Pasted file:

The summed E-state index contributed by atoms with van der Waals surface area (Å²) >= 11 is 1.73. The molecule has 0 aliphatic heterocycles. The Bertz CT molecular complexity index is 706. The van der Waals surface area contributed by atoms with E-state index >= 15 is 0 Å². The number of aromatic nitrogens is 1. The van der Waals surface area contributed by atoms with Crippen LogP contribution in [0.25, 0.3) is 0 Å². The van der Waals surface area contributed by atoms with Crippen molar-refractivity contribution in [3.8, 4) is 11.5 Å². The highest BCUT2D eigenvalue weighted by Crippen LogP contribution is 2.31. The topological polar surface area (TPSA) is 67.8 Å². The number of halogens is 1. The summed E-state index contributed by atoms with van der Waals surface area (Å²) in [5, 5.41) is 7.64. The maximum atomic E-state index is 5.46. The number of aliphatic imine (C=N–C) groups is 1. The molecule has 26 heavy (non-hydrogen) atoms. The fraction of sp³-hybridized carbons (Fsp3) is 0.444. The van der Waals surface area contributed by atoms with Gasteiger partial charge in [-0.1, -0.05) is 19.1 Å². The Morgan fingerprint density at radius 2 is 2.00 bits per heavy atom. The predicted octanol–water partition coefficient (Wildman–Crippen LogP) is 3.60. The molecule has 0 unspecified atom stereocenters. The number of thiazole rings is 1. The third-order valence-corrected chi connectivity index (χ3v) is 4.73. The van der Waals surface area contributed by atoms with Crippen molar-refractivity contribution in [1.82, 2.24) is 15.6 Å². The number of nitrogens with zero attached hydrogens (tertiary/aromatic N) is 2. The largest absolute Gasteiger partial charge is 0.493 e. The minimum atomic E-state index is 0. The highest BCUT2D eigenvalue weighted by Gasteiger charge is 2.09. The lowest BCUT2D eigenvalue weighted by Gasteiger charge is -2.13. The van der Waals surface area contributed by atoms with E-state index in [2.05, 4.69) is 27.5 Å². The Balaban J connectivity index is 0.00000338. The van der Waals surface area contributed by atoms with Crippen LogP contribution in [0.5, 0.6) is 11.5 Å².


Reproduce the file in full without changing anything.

The summed E-state index contributed by atoms with van der Waals surface area (Å²) >= 11 is 1.73. The molecule has 0 aliphatic heterocycles. The Bertz CT molecular complexity index is 706. The van der Waals surface area contributed by atoms with E-state index >= 15 is 0 Å². The number of aromatic nitrogens is 1. The van der Waals surface area contributed by atoms with Crippen LogP contribution in [0.25, 0.3) is 0 Å². The van der Waals surface area contributed by atoms with Crippen molar-refractivity contribution in [3.8, 4) is 11.5 Å². The highest BCUT2D eigenvalue weighted by Crippen LogP contribution is 2.31. The topological polar surface area (TPSA) is 67.8 Å². The number of halogens is 1. The summed E-state index contributed by atoms with van der Waals surface area (Å²) in [5, 5.41) is 7.64. The maximum atomic E-state index is 5.46. The number of aliphatic imine (C=N–C) groups is 1. The molecule has 26 heavy (non-hydrogen) atoms. The fraction of sp³-hybridized carbons (Fsp3) is 0.444. The van der Waals surface area contributed by atoms with Gasteiger partial charge in [-0.1, -0.05) is 19.1 Å². The Morgan fingerprint density at radius 2 is 2.00 bits per heavy atom. The predicted octanol–water partition coefficient (Wildman–Crippen LogP) is 3.60. The molecule has 0 unspecified atom stereocenters. The number of thiazole rings is 1. The third-order valence-corrected chi connectivity index (χ3v) is 4.73. The van der Waals surface area contributed by atoms with Crippen molar-refractivity contribution in [1.82, 2.24) is 15.6 Å². The number of nitrogens with zero attached hydrogens (tertiary/aromatic N) is 2. The largest absolute Gasteiger partial charge is 0.493 e. The minimum atomic E-state index is 0. The highest BCUT2D eigenvalue weighted by Gasteiger charge is 2.09. The lowest BCUT2D eigenvalue weighted by Gasteiger charge is -2.13. The van der Waals surface area contributed by atoms with E-state index in [2.05, 4.69) is 27.5 Å². The Balaban J connectivity index is 0.00000338. The van der Waals surface area contributed by atoms with Crippen LogP contribution in [0.5, 0.6) is 11.5 Å².